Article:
This site boasts hundreds of questions about the size of particular creatures and the effect the square-cube law has on them. However these questions usually focus solely on the skeleton and are often answered with examples of Gigantism, which is a growth problem where the body limbs grow disproportionally compared to the organs that try to support it.
As we scale up an insect for example, we know that at some point their method of breathing becomes insufficient and their skeleton will grow too heavy. So we have to use another solution to solve these issues: lungs and endoskeletons. Then as we grow an insectoid creature bigger we know that other problems arise in a set progression, such as the method of leg articulation requiring different methods. The question I'm having is: what does this progression look like when we start scaling from a humanoid size upwards?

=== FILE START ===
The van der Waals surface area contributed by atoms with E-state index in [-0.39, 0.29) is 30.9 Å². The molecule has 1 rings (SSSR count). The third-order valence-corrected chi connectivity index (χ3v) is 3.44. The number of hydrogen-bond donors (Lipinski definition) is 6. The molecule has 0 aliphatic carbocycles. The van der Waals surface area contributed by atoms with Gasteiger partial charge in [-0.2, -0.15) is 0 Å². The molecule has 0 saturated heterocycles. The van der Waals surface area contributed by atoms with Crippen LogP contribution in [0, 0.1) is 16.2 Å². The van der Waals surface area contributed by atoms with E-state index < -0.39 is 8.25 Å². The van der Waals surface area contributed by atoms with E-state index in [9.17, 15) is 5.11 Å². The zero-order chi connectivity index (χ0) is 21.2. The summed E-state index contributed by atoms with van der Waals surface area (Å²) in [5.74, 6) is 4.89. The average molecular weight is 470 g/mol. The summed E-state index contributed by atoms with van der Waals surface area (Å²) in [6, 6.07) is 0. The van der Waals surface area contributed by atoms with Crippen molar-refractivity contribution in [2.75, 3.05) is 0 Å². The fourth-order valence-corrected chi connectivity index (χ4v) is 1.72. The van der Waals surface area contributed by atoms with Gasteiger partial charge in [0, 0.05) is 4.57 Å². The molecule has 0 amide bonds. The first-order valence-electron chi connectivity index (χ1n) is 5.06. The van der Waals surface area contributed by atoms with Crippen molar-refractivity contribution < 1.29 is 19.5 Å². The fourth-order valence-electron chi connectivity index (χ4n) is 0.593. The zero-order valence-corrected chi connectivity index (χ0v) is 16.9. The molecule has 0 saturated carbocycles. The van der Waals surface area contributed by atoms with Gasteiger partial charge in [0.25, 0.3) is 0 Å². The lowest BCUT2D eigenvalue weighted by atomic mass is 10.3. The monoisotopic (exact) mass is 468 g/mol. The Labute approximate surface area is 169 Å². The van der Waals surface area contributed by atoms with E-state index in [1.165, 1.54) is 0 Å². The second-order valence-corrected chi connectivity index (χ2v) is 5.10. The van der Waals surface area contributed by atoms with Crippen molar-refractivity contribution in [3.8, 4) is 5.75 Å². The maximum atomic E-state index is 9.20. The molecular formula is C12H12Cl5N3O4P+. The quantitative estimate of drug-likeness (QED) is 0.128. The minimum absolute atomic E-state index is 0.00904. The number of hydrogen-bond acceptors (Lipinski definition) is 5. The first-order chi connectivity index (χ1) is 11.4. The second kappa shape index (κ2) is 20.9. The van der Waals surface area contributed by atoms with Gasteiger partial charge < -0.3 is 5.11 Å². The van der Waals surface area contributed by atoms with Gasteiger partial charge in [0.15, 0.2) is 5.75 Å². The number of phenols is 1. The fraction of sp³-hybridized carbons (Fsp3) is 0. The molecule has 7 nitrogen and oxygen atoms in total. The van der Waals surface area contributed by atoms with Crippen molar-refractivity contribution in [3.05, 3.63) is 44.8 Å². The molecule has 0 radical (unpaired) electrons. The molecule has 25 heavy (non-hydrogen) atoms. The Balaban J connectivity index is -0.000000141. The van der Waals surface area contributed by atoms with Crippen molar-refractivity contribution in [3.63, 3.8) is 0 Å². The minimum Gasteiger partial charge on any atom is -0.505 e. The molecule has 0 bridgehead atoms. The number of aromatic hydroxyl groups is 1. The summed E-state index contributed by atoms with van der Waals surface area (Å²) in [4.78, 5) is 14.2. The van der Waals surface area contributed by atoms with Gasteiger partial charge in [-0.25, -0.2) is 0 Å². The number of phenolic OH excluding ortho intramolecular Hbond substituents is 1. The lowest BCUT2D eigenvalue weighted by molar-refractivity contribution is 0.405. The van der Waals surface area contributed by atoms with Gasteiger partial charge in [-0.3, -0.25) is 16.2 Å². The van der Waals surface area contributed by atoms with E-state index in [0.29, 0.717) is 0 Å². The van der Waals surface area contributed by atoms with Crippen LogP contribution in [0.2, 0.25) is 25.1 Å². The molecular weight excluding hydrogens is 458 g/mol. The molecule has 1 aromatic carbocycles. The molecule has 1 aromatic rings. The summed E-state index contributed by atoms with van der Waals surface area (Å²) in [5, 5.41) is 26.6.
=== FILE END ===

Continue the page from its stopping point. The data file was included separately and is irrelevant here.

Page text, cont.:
As an example for the answer I'm looking for here's a hypothetical answer:
The first thing that needs a solution is the skeleton to support the weight, focussed mainly on the legs and hips. The next thing that gives out are the muscles, which simply cannot create enough surface area on their cross-section to efficiently support its own weight and add more strength to the overall creature. Then bloodpressure becomes a problem... then neurological problems to steer it... then the surface area of lung tissue, intestine length, liver position, kidneys etc.
The goal is to give people with questions a simple guideline to what size does to a creature, and where approximately on the scale of size their creature is going to be and the changes necessary to make it a reality.